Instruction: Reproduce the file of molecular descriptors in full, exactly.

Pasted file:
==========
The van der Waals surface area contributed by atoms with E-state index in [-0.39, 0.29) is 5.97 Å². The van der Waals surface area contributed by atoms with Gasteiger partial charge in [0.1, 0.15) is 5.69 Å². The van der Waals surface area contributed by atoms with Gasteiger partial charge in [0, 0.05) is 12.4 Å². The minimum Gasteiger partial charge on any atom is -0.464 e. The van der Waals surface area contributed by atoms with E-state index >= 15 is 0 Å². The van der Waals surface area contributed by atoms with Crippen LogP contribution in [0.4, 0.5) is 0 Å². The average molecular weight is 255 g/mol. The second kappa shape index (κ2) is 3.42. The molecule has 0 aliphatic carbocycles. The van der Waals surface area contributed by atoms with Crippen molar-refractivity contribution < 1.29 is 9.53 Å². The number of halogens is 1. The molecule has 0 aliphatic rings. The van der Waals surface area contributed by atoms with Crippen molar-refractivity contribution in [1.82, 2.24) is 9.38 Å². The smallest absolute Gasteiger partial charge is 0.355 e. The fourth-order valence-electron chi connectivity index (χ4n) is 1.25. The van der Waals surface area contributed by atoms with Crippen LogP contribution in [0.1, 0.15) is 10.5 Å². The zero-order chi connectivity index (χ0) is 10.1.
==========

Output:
The van der Waals surface area contributed by atoms with E-state index in [-0.39, 0.29) is 5.97 Å². The van der Waals surface area contributed by atoms with Gasteiger partial charge in [0.1, 0.15) is 5.69 Å². The van der Waals surface area contributed by atoms with Gasteiger partial charge in [0, 0.05) is 12.4 Å². The minimum Gasteiger partial charge on any atom is -0.464 e. The van der Waals surface area contributed by atoms with E-state index >= 15 is 0 Å². The van der Waals surface area contributed by atoms with Crippen LogP contribution in [0.4, 0.5) is 0 Å². The average molecular weight is 255 g/mol. The second kappa shape index (κ2) is 3.42. The molecule has 0 aliphatic carbocycles. The van der Waals surface area contributed by atoms with Crippen molar-refractivity contribution < 1.29 is 9.53 Å². The number of halogens is 1. The molecule has 0 aliphatic rings. The van der Waals surface area contributed by atoms with Crippen molar-refractivity contribution in [1.82, 2.24) is 9.38 Å². The smallest absolute Gasteiger partial charge is 0.355 e. The fourth-order valence-electron chi connectivity index (χ4n) is 1.25. The van der Waals surface area contributed by atoms with Crippen LogP contribution in [0.1, 0.15) is 10.5 Å². The zero-order chi connectivity index (χ0) is 10.1.